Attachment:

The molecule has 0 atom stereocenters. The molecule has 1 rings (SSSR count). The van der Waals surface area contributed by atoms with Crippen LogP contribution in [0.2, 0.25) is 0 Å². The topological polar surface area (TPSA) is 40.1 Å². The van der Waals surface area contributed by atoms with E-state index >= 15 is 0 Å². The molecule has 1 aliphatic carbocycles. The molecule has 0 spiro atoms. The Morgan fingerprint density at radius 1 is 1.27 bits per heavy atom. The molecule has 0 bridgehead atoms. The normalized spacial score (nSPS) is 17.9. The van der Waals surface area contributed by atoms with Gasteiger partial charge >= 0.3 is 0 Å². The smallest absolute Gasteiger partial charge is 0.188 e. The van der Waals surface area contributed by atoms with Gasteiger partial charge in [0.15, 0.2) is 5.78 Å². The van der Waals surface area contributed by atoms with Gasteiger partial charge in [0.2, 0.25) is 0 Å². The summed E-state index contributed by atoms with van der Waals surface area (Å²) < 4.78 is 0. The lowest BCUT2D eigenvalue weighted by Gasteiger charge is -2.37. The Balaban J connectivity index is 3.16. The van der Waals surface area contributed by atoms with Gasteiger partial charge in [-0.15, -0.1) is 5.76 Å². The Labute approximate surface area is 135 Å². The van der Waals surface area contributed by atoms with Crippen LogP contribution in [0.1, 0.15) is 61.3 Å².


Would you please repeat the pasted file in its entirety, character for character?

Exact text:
The molecule has 0 atom stereocenters. The molecule has 1 rings (SSSR count). The van der Waals surface area contributed by atoms with Crippen LogP contribution in [0.2, 0.25) is 0 Å². The topological polar surface area (TPSA) is 40.1 Å². The van der Waals surface area contributed by atoms with E-state index >= 15 is 0 Å². The molecule has 1 aliphatic carbocycles. The molecule has 0 spiro atoms. The Morgan fingerprint density at radius 1 is 1.27 bits per heavy atom. The molecule has 0 bridgehead atoms. The normalized spacial score (nSPS) is 17.9. The van der Waals surface area contributed by atoms with Gasteiger partial charge >= 0.3 is 0 Å². The smallest absolute Gasteiger partial charge is 0.188 e. The van der Waals surface area contributed by atoms with Gasteiger partial charge in [0.15, 0.2) is 5.78 Å². The van der Waals surface area contributed by atoms with Gasteiger partial charge in [0.2, 0.25) is 0 Å². The summed E-state index contributed by atoms with van der Waals surface area (Å²) < 4.78 is 0. The lowest BCUT2D eigenvalue weighted by Gasteiger charge is -2.37. The Balaban J connectivity index is 3.16. The van der Waals surface area contributed by atoms with Gasteiger partial charge in [-0.15, -0.1) is 5.76 Å². The Labute approximate surface area is 135 Å². The van der Waals surface area contributed by atoms with Crippen LogP contribution in [0.1, 0.15) is 61.3 Å².